Let’s face it – Google Chrome is the fastest browser of them all. This is all due to the multi-process architecture which gives it a lot of flexibility, and a light core which prevents it to be a base for plugins (something that Firefox and the Internet Explorer can relate to).
Obviously, the speed and seamless user experience have been the major reason why Google Chrome has been a top choice browser on the marketplace for extensions. If you are using a different browser, you should know that Google Chrome is currently the fastest. But more importantly, you should know that it will become even faster!
Due to a new data compression algorithm that the teams have been developing over the past few months, every Chrome user is expected to get a boost in the performance of the browser and see faster loading times than ever. The increase speed is all due to the algorithm named Brotli, which launched in the last stable Chrome release.
As Google says, Brotli is an algorithm that is able to speed up Chrome from 20 to 26 percent and make it more efficient than ever. The science in this algorithm leverages a compression feature which ‘zips up’ sites faster and results with faster page loads.
Ok, and where is the mobile part in all this?
Apparently the mobile viewers are getting a revamp with Brotli as well. Using Chrome on a mobile device is a seamless experience, but will be among the software getting better by benefiting every user with lower data transfer fees and reduced battery use.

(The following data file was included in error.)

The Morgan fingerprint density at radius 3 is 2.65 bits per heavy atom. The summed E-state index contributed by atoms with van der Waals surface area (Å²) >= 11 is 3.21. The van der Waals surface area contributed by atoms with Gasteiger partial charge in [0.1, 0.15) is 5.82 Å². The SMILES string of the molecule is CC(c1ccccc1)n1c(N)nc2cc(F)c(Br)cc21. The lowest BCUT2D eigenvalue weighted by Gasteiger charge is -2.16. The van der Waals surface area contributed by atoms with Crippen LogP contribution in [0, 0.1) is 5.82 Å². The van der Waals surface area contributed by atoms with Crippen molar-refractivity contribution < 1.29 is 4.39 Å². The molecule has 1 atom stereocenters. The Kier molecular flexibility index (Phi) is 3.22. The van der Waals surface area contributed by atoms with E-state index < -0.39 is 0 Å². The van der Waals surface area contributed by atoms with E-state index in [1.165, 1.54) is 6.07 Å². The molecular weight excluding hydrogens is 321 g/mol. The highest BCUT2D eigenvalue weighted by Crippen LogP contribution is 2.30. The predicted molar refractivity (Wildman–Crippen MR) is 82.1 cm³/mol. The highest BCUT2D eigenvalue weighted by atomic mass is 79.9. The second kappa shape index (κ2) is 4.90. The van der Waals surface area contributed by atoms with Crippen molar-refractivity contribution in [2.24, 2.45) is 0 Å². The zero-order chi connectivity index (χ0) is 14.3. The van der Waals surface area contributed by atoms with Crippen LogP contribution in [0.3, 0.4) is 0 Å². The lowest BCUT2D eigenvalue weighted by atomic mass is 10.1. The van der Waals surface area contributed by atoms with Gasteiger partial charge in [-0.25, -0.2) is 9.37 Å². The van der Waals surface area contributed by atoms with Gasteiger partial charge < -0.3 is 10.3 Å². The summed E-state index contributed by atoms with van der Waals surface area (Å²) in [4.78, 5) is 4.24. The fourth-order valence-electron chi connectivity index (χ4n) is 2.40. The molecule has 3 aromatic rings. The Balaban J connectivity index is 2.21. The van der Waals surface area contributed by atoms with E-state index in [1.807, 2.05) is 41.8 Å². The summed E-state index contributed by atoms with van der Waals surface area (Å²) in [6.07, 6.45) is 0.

Yes – both mobile and desktop users will be expecting minimum time to load up pages, switch between tabs and minimize Chrome. The main point we can take from all of this is that Google knows their way of improving the user experience.
And the best part?
You can optimize the Brotli as well – whether it’s for your Mozilla or any other browser. The secret in this lies in the open-source code, which can be used by everyone – and in any competing browser.
So in the end, is there anything we can say but thanks, good guy Google?
Did you know most users will abandon a web page if it takes longer than 4 seconds to load? 4 seconds?!? That’s barely enough time to type the word ‘sesquipedalian‘ (which means one who uses big words). So much has changed in the last couple of decades that people will no longer sit in front of their screens waiting for your web page to load.
So, in the spirit of sharing on the internet we wanted to publish the infographic of best practices below to help keep you site and your visitors happy. Fortunately, there are plenty of fixes that can help increase your site speed. On the front-end, restructuring, optimizing and simplifying your website design can help crunch redundant code and remove any bloat from old plugins. On the back-end, utilizing CDN’s, content caching and using a scalable hosting platform such as a virtual private cloud can help optimize user experience.